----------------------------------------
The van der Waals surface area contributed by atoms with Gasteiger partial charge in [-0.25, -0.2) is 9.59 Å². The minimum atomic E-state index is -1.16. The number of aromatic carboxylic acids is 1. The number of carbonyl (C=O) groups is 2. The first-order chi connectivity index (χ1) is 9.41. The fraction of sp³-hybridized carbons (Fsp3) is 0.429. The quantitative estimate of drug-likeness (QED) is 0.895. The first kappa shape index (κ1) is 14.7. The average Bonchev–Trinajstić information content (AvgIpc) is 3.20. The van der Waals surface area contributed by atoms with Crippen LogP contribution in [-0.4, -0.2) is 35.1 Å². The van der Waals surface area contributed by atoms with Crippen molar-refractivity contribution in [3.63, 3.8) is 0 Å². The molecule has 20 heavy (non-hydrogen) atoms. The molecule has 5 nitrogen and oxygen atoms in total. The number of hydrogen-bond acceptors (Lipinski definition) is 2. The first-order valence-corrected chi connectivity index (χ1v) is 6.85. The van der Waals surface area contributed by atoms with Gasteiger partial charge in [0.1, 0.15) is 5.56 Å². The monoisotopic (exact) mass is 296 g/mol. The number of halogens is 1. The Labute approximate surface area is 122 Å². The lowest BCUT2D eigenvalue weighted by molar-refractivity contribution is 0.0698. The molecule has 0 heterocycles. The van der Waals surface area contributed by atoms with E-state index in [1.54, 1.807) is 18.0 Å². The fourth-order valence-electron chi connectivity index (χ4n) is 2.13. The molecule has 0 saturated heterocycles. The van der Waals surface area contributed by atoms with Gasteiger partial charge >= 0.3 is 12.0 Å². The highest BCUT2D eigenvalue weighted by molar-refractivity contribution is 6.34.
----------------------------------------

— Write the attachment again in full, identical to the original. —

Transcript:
The van der Waals surface area contributed by atoms with Gasteiger partial charge in [-0.25, -0.2) is 9.59 Å². The minimum atomic E-state index is -1.16. The number of aromatic carboxylic acids is 1. The number of carbonyl (C=O) groups is 2. The first-order chi connectivity index (χ1) is 9.41. The fraction of sp³-hybridized carbons (Fsp3) is 0.429. The quantitative estimate of drug-likeness (QED) is 0.895. The first kappa shape index (κ1) is 14.7. The average Bonchev–Trinajstić information content (AvgIpc) is 3.20. The van der Waals surface area contributed by atoms with Crippen LogP contribution in [-0.4, -0.2) is 35.1 Å². The van der Waals surface area contributed by atoms with Crippen molar-refractivity contribution in [3.63, 3.8) is 0 Å². The molecule has 20 heavy (non-hydrogen) atoms. The molecule has 5 nitrogen and oxygen atoms in total. The number of hydrogen-bond acceptors (Lipinski definition) is 2. The first-order valence-corrected chi connectivity index (χ1v) is 6.85. The van der Waals surface area contributed by atoms with Gasteiger partial charge in [0.1, 0.15) is 5.56 Å². The monoisotopic (exact) mass is 296 g/mol. The number of halogens is 1. The Labute approximate surface area is 122 Å². The lowest BCUT2D eigenvalue weighted by molar-refractivity contribution is 0.0698. The molecule has 0 heterocycles. The van der Waals surface area contributed by atoms with E-state index in [1.54, 1.807) is 18.0 Å². The fourth-order valence-electron chi connectivity index (χ4n) is 2.13. The molecule has 0 saturated heterocycles. The van der Waals surface area contributed by atoms with Gasteiger partial charge >= 0.3 is 12.0 Å². The highest BCUT2D eigenvalue weighted by molar-refractivity contribution is 6.34.